that will result in inconsistent and often conflicting judgments that, in turn, will induce confusion, hostility, and, ultimately, inequity.
Management (if not resolution) of the tensions discussed in this chapter concerning ethics, costs, and information will depend on decisions about how health care is to be financed and delivered in the future. Developers of guidelines can illuminate debates over various individual and collective interests by presenting evidence, analysis, and expert judgment about the risks, benefits, costs, and patient preferences associated with alternative courses of care. Well-developed, evidence-based guidelines that are specific, logical, clearly explained, and accompanied by projections of health and cost outcomes (to the extent possible, given the dearth of this kind of information) can and will be incorporated in quality, cost, and liability management programs. Their incorporation, in turn, will provide powerful support for the consistent application of such guidelines in actual clinical practice.
Nonetheless, differences in philosophies, resources, attitudes toward risks, and other factors will ensure some inconsistency and dispute. Clinical experts and decision makers may argue among themselves about how to interpret weak or conflicting scientific data, how to estimate and weigh benefits, harms, and costs, and how to resolve questions of individual versus collective perspectives. Further, pure objectivity and perfect rationality may exist in the realm of theory but not in the world of real human endeavors. Decisions to use or not to use particular guidelines may consciously or unconsciously reflect economic considerations, inclinations toward "conservative" or "aggressive" styles of practice, and other factors. This is one reason that the committee places such emphasis on the attributes of good guidelines—they should reduce the opportunity for important but unacknowledged values or biases to affect the formulation or application of guidelines.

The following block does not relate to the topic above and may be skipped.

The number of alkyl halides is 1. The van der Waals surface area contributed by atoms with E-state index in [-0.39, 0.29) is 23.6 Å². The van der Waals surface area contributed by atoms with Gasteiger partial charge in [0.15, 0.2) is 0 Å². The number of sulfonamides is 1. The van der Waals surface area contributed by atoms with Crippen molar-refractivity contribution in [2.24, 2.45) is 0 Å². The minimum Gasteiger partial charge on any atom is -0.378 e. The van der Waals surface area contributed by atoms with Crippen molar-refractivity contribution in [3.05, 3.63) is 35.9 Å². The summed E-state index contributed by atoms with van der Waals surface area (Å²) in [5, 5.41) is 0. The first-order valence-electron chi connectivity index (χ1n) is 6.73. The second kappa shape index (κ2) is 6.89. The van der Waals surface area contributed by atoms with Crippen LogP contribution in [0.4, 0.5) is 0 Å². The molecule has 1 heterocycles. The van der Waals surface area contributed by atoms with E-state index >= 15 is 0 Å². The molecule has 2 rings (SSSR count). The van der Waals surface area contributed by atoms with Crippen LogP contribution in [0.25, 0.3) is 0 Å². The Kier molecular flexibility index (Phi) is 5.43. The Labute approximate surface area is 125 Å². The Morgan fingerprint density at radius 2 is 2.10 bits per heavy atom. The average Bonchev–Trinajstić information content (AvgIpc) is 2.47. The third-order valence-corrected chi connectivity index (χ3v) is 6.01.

The committee judged that it is not now strategically or tactically prudent to impose on all developers of clinical practice guidelines the task of explicitly recommending what care is warranted on economic as well as clinical grounds. Nor should guideline developers be uniformly expected to declare what services constitute the minimum or required care for a clinical problem. As important and necessary as these judgments may be, developers of guidelines for clinical practice need not take on this responsibility.
A fundamental reason for this position is that users rather than developers of guidelines carry the actual responsibility for deciding how to